McGill Law Journal

Volume 61, numéro 4, june 2016  Indigenous Law and Legal Pluralism Le droit autochtone et le pluralisme juridique

Editor-in-Chief, Volume 61. For helpful comments on this Introduction, and indeed for countless hours spent on every article in Volume 61, I am indebted to Emma Loignon-Giroux and Stacey Smydo. Of course, we collectively relied on and benefited from the fine work of the entire editorial board of the McGill Law Journal. Working as Editor-in-Chief in general, and on this special issue in particular, has been, quite simply, the greatest professional honour of my life to date.

Citation: (2016) 61:4 McGill LJ 721

Référence : (2016) 61:4 RD McGill 721

Sommaire (11 articles)

  1. Introduction: Moving from the Why to the How of Indigenous Law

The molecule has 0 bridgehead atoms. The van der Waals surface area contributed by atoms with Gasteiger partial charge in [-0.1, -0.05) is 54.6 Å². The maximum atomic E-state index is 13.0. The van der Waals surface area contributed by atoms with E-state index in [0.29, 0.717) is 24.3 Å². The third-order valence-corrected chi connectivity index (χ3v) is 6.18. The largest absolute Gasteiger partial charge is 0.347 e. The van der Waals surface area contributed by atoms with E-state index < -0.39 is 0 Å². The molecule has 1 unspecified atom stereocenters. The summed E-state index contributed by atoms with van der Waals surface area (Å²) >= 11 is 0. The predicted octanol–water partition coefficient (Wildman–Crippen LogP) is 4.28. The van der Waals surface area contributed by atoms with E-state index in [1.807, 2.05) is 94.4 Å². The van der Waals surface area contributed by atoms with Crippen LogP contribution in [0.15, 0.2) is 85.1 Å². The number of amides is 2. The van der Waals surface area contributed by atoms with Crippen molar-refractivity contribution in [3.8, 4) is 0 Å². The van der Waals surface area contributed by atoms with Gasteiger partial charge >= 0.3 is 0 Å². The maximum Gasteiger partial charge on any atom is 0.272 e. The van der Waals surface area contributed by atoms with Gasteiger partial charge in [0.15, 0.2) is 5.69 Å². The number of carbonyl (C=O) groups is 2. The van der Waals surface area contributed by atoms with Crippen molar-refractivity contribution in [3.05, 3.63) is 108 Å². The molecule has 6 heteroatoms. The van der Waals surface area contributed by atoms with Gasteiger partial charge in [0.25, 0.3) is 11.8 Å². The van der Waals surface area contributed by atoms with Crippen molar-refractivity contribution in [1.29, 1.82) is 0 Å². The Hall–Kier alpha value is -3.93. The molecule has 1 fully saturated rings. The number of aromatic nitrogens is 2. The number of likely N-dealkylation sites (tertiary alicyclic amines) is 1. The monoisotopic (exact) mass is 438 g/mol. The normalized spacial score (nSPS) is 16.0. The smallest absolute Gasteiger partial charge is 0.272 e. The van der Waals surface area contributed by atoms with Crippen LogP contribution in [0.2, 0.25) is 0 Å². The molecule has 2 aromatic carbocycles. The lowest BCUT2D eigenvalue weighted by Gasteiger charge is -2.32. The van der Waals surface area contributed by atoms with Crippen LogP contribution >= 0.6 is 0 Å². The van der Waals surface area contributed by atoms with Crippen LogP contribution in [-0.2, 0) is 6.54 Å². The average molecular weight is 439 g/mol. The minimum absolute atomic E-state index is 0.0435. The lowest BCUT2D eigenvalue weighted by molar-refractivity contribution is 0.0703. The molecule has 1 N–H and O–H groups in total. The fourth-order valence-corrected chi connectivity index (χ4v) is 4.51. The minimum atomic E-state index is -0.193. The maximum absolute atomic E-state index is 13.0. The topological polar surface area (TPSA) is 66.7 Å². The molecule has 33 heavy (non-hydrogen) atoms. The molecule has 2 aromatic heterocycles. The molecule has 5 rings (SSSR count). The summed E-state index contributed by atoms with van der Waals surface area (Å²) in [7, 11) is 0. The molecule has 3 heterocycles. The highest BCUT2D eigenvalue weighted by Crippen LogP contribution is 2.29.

2. An Inside Job: Engaging with Indigenous Legal Traditions through Stories
  3. WSÁNEĆ Legal Theory and the Fuel Spill at SELEK̵TEL̵ (Goldstream River)
  4. Heroes, Tricksters, Monsters, and Caretakers: Indigenous Law and Legal Education
  5. The Lifeworlds of Law: On Revitalizing Indigenous Legal Orders Today
  6. Comprendre la normativité innue en matière d’« adoption » et de garde coutumière
  7. Des compétences législatives personnelles en matière d’activités de chasse, de pêche et de piégeage dans les ententes de revendications territoriales : les limites de la cogestion
  8. Toward a Bijural Interpretation of the Principle of Respect in Aboriginal Law
  9. The Tricksters Speak: Klooscap and Wesakechak, Indigenous Law, and the New Brunswick Land Use Negotiation
  10. Thesis Survey
  11. Volume 61 Index